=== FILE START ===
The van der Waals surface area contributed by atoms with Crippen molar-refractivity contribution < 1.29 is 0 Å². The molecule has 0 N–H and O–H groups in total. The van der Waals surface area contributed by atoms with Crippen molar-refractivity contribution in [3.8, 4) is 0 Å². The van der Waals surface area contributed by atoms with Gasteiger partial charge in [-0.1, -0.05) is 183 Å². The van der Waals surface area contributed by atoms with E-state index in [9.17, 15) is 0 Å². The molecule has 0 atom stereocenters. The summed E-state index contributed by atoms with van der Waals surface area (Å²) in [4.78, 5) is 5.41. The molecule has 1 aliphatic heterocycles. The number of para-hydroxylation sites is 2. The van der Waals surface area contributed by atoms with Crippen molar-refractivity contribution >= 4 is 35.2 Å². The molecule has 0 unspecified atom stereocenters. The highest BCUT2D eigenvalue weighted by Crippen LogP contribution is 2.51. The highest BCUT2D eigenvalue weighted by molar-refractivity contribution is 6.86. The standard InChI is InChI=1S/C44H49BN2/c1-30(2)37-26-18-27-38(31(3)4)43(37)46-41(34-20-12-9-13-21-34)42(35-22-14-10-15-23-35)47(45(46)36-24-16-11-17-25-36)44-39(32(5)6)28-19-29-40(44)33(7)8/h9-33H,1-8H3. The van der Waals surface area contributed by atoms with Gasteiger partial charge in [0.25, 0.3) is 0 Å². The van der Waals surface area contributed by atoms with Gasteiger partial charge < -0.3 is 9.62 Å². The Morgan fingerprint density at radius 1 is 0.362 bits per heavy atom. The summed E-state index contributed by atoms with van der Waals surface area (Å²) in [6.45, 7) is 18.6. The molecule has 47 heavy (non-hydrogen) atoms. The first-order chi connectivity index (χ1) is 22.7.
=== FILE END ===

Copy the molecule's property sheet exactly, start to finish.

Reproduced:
The van der Waals surface area contributed by atoms with Crippen molar-refractivity contribution < 1.29 is 0 Å². The molecule has 0 N–H and O–H groups in total. The van der Waals surface area contributed by atoms with Crippen molar-refractivity contribution in [3.8, 4) is 0 Å². The van der Waals surface area contributed by atoms with Gasteiger partial charge in [-0.1, -0.05) is 183 Å². The van der Waals surface area contributed by atoms with E-state index in [9.17, 15) is 0 Å². The molecule has 0 atom stereocenters. The summed E-state index contributed by atoms with van der Waals surface area (Å²) in [4.78, 5) is 5.41. The molecule has 1 aliphatic heterocycles. The number of para-hydroxylation sites is 2. The van der Waals surface area contributed by atoms with Crippen molar-refractivity contribution >= 4 is 35.2 Å². The molecule has 0 unspecified atom stereocenters. The highest BCUT2D eigenvalue weighted by Crippen LogP contribution is 2.51. The highest BCUT2D eigenvalue weighted by molar-refractivity contribution is 6.86. The standard InChI is InChI=1S/C44H49BN2/c1-30(2)37-26-18-27-38(31(3)4)43(37)46-41(34-20-12-9-13-21-34)42(35-22-14-10-15-23-35)47(45(46)36-24-16-11-17-25-36)44-39(32(5)6)28-19-29-40(44)33(7)8/h9-33H,1-8H3. The van der Waals surface area contributed by atoms with Gasteiger partial charge in [0.25, 0.3) is 0 Å². The van der Waals surface area contributed by atoms with Gasteiger partial charge < -0.3 is 9.62 Å². The Morgan fingerprint density at radius 1 is 0.362 bits per heavy atom. The summed E-state index contributed by atoms with van der Waals surface area (Å²) in [6.45, 7) is 18.6. The molecule has 47 heavy (non-hydrogen) atoms. The first-order chi connectivity index (χ1) is 22.7.